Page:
After having lived in Indonesia during the time that Carolyn Phillips first traveled to Taipei, I was eagerly anticipating reading this book. It does not take a trip to Asia to fall under the spell of this charming, yet realistic, memoir which includes skillful drawings and insightful recipes. Best of all, this book is from an American's point of view so I could totally relate to Ms. Phillips' foray into a world so different from her own. The unfamiliarity of China all brings the reader to a lar After having lived in Indonesia during the time that Carolyn Phillips first traveled to Taipei, I was eagerly anticipating reading this book. It does not take a trip to Asia to fall under the spell of this charming, yet realistic, memoir which includes skillful drawings and insightful recipes. Best of all, this book is from an American's point of view so I could totally relate to Ms. Phillips' foray into a world so different from her own. The unfamiliarity of China all brings the reader to a larger understanding of a world not yet visited. This book will resonate with people of all ethnicities and ages. As Ms. Phillips expresses unease with how little she understands her new surroundings, she grows in an appreciation, and the reader grows with her. Her histories of the relationships between mother/daughter, wife/husband, daughter-in-law/in-laws are relatable in any country. Then there is the magic of looking at cooking and eating in a whole new way. Gastronomic theory might sound dry, but Ms. Phillips makes it intriguing. I might never cook pig's head or feet, but the author makes the journey amusing. New ideas of Chinese cooking are eye openers, showing how the cuisine of each section of the country changes as do the recipes- - -some you would probably never try and others that will become family treasures. After reading this book, China will continue to mystify the reader with its unique food and culture, but the reader will not ever feel the same way about China again. Who knows what further explorations will appeal to me. I will definitely try some of the recipes and explore further adventures into Chinese cuisine.

  14. 5 out of 5

    Becky

    AT THE CHINESE TABLE -- Carolyn Phillips This utterly delightful book combines memoir with recipes. The memoir portion consists of a fascinating account of the author’s years in Taiwan sparked by mouthwatering descriptions of the food she eats as she learns Mandarin and falls in love with the country, the cuisines of China and J H Huang. Along the way we are introduced to her imperious future mother-in-law who is won over with a time consuming, challenging recipe for a treat that hadn’t been tast AT THE CHINESE TABLE -- Carolyn Phillips This utterly delightful book combines memoir with recipes. The memoir portion consists of a fascinating account of the author’s years in Taiwan sparked by mouthwatering descriptions of the food she eats as she learns Mandarin and falls in love with the country, the cuisines of China and J H Huang. Along the way we are introduced to her imperious future mother-in-law who is won over with a time consuming, challenging recipe for a treat that hadn’t been tasted in 40 years by her now blissful MIL. Because I love to cook as much as I love to read and eat, I tried several of the recipes. Because I live in a city with a thriving Chinatown I was able to find most of the authentic ingredients. The recipes cover everything from beverages to main dishes to side dishes and condiments to even an odd “dessert” of “Coffee Gelee.” Simple strong coffee gelled with Knox unflavored gelatin and then coated with sweetened condensed milk became an odd favorite of my family. Not so simple but equally appreciated were Strange-Flavor Peanuts, Chilled Winter Melon and Bear Paw Doufu. The recipes were easy to follow once the ingredients were obtained. I highly recommend this book both as memoir and as cookbook. 5 of 5 stars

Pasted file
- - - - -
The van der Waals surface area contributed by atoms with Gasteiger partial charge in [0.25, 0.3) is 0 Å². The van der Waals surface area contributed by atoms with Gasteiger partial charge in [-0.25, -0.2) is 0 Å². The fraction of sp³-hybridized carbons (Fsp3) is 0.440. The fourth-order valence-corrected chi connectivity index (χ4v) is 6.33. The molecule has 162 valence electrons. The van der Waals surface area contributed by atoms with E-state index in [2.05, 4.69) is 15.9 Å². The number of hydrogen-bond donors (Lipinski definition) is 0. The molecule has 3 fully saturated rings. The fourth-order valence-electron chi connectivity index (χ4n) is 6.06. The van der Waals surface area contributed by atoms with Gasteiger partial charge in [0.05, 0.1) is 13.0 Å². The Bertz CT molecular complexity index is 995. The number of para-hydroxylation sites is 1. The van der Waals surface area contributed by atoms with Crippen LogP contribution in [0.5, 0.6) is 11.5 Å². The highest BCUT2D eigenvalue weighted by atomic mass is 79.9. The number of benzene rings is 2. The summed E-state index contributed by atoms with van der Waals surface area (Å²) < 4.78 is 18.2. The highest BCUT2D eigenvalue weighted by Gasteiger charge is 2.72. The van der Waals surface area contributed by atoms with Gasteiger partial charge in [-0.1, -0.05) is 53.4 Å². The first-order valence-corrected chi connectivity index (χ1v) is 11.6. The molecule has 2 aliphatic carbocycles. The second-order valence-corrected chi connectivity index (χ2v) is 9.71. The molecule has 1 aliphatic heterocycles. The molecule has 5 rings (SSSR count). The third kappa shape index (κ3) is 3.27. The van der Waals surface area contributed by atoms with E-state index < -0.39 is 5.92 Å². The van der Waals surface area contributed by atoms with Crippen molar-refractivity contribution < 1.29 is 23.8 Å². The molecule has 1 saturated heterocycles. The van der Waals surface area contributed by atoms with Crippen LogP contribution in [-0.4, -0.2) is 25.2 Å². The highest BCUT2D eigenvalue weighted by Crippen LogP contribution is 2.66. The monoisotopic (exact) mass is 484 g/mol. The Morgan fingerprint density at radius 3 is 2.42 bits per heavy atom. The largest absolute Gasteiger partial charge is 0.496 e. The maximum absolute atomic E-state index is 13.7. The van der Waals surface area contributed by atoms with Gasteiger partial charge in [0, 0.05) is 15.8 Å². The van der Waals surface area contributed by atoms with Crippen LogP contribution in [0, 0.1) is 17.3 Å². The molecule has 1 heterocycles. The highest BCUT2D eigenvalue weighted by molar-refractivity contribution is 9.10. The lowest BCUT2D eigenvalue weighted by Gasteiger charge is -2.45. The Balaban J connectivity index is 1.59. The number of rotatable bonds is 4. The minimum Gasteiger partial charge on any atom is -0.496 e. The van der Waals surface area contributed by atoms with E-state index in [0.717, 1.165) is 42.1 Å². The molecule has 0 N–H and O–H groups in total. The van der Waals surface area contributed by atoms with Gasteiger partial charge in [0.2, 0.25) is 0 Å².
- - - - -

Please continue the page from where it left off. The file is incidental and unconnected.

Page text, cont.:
15. 4 out of 5

    Kristine

    At the Chinese Table by Carolyn Phillips is a free NetGalley ebook that I read in late May. A happy, loving, appreciative ode to Phillips' eight years in Taiwan with her progress and observations while becoming a food writer, a wife, and proficient in Mandarin illustrated by pencil sketches of scenes in a home, over history, streetscapes and ingredients. She uses deductive and instructed reasoning on the names of dishes and their flavor profiles and encounters many moveable feasts, even just teat At the Chinese Table by Carolyn Phillips is a free NetGalley ebook that I read in late May. A happy, loving, appreciative ode to Phillips' eight years in Taiwan with her progress and observations while becoming a food writer, a wife, and proficient in Mandarin illustrated by pencil sketches of scenes in a home, over history, streetscapes and ingredients. She uses deductive and instructed reasoning on the names of dishes and their flavor profiles and encounters many moveable feasts, even just teatime and lunches, with focuses on pork, shrimp, dumplings, sweets, veg, and beans.

  16. 4 out of 5

    Carol